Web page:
There are similarities and differences between Christmas in America and Christmas in Italy. The Christmas holiday originated with the birth of Jesus Christ on December 25, the shortest day of the year. Therefore, the main reason we celebrate the holiday is to celebrate the birthday of Christ. Another reason to celebrate Christmas includes the changing of the seasons and the days that will get shorter before getting longer again. The shortest day, which does not necessarily fall on Christmas, is the winter solstice, which is also a pagan agricultural holiday to mark the changing seasons. Quite simply, we celebrate Christmas around the world as an inspiration to imitate the ethical behaviors of Christ, who unconditionally loved all men and women, regardless of his beliefs or background.

Americans and Italians provide countless special Christmas games and activities for their children, both at home and at school. Santa Claus, who is he?Babbo native” In Italy, it brings surprises to children on Christmas day. Almost all children receive some gifts on Christmas Eve and/or Christmas day. Children open their packages or empty their stockings while family members enjoy watching them rejoice over surprises Gifts for children range from sweets to stuffed animals to other more sophisticated toys.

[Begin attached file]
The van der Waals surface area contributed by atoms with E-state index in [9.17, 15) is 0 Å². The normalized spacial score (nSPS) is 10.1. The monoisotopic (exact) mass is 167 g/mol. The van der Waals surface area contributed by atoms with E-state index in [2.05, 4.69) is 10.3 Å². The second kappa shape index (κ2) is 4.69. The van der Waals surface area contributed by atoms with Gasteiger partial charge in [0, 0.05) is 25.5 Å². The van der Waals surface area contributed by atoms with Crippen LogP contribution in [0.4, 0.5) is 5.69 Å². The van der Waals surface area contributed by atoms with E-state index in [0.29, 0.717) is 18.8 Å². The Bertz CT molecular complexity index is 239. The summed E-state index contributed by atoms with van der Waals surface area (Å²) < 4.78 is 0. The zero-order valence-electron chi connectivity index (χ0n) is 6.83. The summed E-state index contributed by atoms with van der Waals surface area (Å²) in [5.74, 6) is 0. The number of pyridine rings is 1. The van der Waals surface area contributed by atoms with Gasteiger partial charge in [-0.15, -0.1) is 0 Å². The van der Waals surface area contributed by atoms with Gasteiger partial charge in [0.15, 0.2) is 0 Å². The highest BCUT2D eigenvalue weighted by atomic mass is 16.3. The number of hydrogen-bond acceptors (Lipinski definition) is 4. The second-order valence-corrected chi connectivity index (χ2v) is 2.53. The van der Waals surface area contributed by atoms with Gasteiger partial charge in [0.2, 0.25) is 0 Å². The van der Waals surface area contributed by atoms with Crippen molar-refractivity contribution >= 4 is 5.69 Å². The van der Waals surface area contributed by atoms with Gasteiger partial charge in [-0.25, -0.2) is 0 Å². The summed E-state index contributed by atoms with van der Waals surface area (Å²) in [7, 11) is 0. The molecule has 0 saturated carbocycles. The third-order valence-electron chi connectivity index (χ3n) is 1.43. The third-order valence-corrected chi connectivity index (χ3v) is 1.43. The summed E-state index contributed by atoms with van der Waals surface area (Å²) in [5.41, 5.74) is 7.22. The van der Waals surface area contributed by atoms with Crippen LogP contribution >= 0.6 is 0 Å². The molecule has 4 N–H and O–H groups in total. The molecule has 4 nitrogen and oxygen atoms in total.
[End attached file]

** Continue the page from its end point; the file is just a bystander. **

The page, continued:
The exchange of gifts between family and friends is the commercial aspect of the holiday that has been embraced by merchants large and small. Spending money in stores stimulates the economy during good years of prosperity. One thing that sets America apart is that Americans receive more merchant catalogs in the mail each year to show what items will be available before and after the holidays. Americans not only enjoy finding bargains on gifts, but also attend good deals the day after Christmas. Americans tend to hunt for the bargains, and now Italians have even started their own bargain sales on “Black Friday” the day after Thanksgiving in the United States. Reports indicate that Italians began most of their Christmas sales this year (2015) with decorations in their stores right after Macy’s in New York held its annual Thanksgiving Day parade. In fact, I was a witness to this case in Novara, Italy.